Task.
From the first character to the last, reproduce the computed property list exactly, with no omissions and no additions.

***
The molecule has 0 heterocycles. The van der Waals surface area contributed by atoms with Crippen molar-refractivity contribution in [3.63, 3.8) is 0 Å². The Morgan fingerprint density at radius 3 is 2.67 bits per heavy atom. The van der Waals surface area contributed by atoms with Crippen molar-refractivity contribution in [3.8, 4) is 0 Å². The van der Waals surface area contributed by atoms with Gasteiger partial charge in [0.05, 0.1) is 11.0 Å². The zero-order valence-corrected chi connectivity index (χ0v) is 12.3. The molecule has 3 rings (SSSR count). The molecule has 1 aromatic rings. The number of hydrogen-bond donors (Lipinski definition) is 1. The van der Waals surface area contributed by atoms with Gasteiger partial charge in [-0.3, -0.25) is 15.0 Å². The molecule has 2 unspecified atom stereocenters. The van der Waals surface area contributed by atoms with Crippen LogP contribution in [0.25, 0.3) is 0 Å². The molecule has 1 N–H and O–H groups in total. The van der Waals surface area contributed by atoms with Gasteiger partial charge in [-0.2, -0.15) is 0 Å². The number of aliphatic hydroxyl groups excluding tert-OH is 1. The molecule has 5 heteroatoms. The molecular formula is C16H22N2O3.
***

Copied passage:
The molecule has 0 heterocycles. The van der Waals surface area contributed by atoms with Crippen molar-refractivity contribution in [3.63, 3.8) is 0 Å². The Morgan fingerprint density at radius 3 is 2.67 bits per heavy atom. The van der Waals surface area contributed by atoms with Crippen molar-refractivity contribution in [3.8, 4) is 0 Å². The van der Waals surface area contributed by atoms with Gasteiger partial charge in [0.05, 0.1) is 11.0 Å². The zero-order valence-corrected chi connectivity index (χ0v) is 12.3. The molecule has 3 rings (SSSR count). The molecule has 1 aromatic rings. The number of hydrogen-bond donors (Lipinski definition) is 1. The van der Waals surface area contributed by atoms with Gasteiger partial charge in [-0.3, -0.25) is 15.0 Å². The molecule has 2 unspecified atom stereocenters. The van der Waals surface area contributed by atoms with Crippen LogP contribution in [0.25, 0.3) is 0 Å². The molecule has 1 N–H and O–H groups in total. The van der Waals surface area contributed by atoms with Gasteiger partial charge in [-0.2, -0.15) is 0 Å². The number of aliphatic hydroxyl groups excluding tert-OH is 1. The molecule has 5 heteroatoms. The molecular formula is C16H22N2O3.